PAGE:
You may remember the uproar Cornel West, the Zelig-like black scholar, caused last year when he viciously attacked Obama on the liberal website Truthdig. The big news was that West—a prominent voice in American public life, but especially within the black community—had turned against the man he spent much of the 2008 campaigning for. But there was a lesser-noticed quote in that interview that raised many Jewish eyebrows. Embedded in his criticism that Obama wasn’t quite black enough, he said that Obama seemed “most comfortable with upper-¬middle
Do you ever wonder what, one hundred years from now, historians will make of Obama’s record? And how about something more specific: his record with Jews? I do. But reading Jenna Weissman Joselit’s review of a new book on Ulysses S.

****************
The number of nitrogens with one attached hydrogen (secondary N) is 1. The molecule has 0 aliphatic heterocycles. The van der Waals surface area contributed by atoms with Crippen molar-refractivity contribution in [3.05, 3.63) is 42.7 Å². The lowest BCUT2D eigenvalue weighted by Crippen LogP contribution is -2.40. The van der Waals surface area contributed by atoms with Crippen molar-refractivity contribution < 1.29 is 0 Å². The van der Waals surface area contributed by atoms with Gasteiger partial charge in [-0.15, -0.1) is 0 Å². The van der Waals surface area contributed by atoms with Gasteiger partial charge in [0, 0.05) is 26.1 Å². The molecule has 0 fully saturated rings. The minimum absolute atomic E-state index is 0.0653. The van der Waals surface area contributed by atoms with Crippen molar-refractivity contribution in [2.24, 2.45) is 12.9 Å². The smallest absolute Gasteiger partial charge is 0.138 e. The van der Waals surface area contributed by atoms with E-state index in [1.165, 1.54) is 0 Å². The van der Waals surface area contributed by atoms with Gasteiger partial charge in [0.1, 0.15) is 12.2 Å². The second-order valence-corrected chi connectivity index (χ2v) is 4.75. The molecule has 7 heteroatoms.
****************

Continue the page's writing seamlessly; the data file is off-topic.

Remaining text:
There was once a talmudic student in Europe who was brilliant scholar, as well as a fervent believer. He practiced religious rules scrupulously, and was moved by a godly spirit too. But when he said that God may not have actually given the Torah to Moses at Mt. Sinai some 4,000 years ago, his colleagues were outraged. "Blasphemy!" they implored, and cast him out of their sight.
America is sick and tired and isn’t going to take it any more… Whatever “it” is. From the Tea Party movement and the Glenn Beck circus on Fox TV (below, right) to the folk hero response JetBlue steward Steven Slater (below, left) received for his dramatic exit from employment, we are one fed-up nation. What does Jewish wisdom tell us about human rage? Are there any good techniques for anger management? Here are a few excerpts from our expert rabbis. Share your feelings at email@example.com.